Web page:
12. Texas Rangers (48-42, No. 13): The Rangers aren't nearly good enough to win the AL West, but their surprise run at a wild card has been impressive and probably keeps them from selling off this month.
13. Milwaukee Brewers (47-44, No. 11): The Brewers didn't do an accurate self-assessment this offseason. The starting pitching wasn't even close to being good enough. Right-hander Jimmy Nelson needed to be big player, and it proved way too risky to count on him.
14. Philadelphia Phillies (47-43, No. 12): Like the Brewers, the Phillies bet heavily on their starting pitching on hand. Hindsight is always 20-20, but this is the team that should have bet on Keuchel with a two- or three-year contract and still been in on another starter. Not one starter out of Jake Arrieta, Aaron Nola, Nick Pivetta or Zach Eflin took a step forward.
15. Arizona Diamondbacks (46-45, No. 18): After losing lefty Patrick Corbin and outfielder A.J. Pollack to free agency and trading first baseman Paul Goldschmidt, it felt like they'd move backward. Being at or near .500 at the break is nothing short of amazing.
16. San Diego Padres (45-45, No. 15): The Padres' lineup is not an easy gauntlet to get through, but starting pitching not nearly what GM A.J. Preller was expecting. Matt Strahm (5.42), Nick Margevicius (6.41), Cal Quantrill (4.83) have all posted high ERAs. Only Eric Lauer (4.04), Joey Lucchesi (3.94) and Chris Paddack (2.84) have lived up to the hype.
17. Pittsburgh Pirates (44-45, No. 20): With the NL Central in the midst of a downturn, a 13-6 run to the break has the Buccos just 1.5 games out of first place.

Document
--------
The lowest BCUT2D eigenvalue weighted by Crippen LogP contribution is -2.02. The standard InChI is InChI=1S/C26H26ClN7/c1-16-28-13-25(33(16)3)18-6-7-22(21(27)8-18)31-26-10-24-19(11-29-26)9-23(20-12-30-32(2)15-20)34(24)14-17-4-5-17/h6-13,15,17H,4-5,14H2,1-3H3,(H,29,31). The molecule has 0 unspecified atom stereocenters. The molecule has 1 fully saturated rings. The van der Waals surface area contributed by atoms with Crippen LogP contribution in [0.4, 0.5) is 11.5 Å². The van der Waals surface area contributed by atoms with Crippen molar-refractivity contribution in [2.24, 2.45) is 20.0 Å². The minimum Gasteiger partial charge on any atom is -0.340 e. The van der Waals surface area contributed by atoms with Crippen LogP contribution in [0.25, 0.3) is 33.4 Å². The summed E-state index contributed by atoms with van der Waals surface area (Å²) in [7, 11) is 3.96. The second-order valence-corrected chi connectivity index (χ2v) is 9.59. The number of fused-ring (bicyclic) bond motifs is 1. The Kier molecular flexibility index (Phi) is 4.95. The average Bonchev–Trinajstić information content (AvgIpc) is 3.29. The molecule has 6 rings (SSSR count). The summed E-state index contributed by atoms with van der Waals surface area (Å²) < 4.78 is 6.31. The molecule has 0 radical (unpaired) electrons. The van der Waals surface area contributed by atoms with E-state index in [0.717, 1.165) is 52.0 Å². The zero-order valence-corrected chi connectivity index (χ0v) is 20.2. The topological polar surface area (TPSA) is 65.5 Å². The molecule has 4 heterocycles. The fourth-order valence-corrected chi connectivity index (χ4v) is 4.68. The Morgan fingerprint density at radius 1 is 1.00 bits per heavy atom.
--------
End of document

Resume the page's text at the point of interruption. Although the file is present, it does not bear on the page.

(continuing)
18. Colorado Rockies (44-45, No. 9): The Rockies' recent struggles have them staggering going into break. They're 11-14 in their last 25 games and have lost six straight.
19. St. Louis Cardinals (44-44, No. 17): Given the Cardinals' spirited second half a season ago under new skipper Mike Shildt and the offseason acquisition of first baseman Paul Goldschmdt, it felt as if they'd be very dangerous in NL Central. They could still win the division, but they're one more cool streak away from inhabiting the cellar.
20. Chicago White Sox (42-44, No. 19): All things considered, the White Sox had a solid first half at 42-44. Right-hander Lucas Giolito has at times looked like a No. 1 starter, but the rest of the rotation has a long way to go with Michael Kopech and Carlos Rodon on the mend from Tommy John surgeries and top prospect Dylan Cease up for his first taste of the majors.
21. Los Angeles Angels (45-46, No. 21): The death of Tyler Skaggs and how the team deals with the unfathomable loss of a friend, teammate and contemporary is the story. Mike Trout has had an otherworldly power surge of late; he hit six homers in his last five games before the break.
22. Cincinnati Reds (41-46, No. 22): Since a 1-8 start, the Reds have pretty much hung with everyone in their division. They just haven't been good enough to make up that early stuck in the mud start, though they've gotten better as the year has gone on.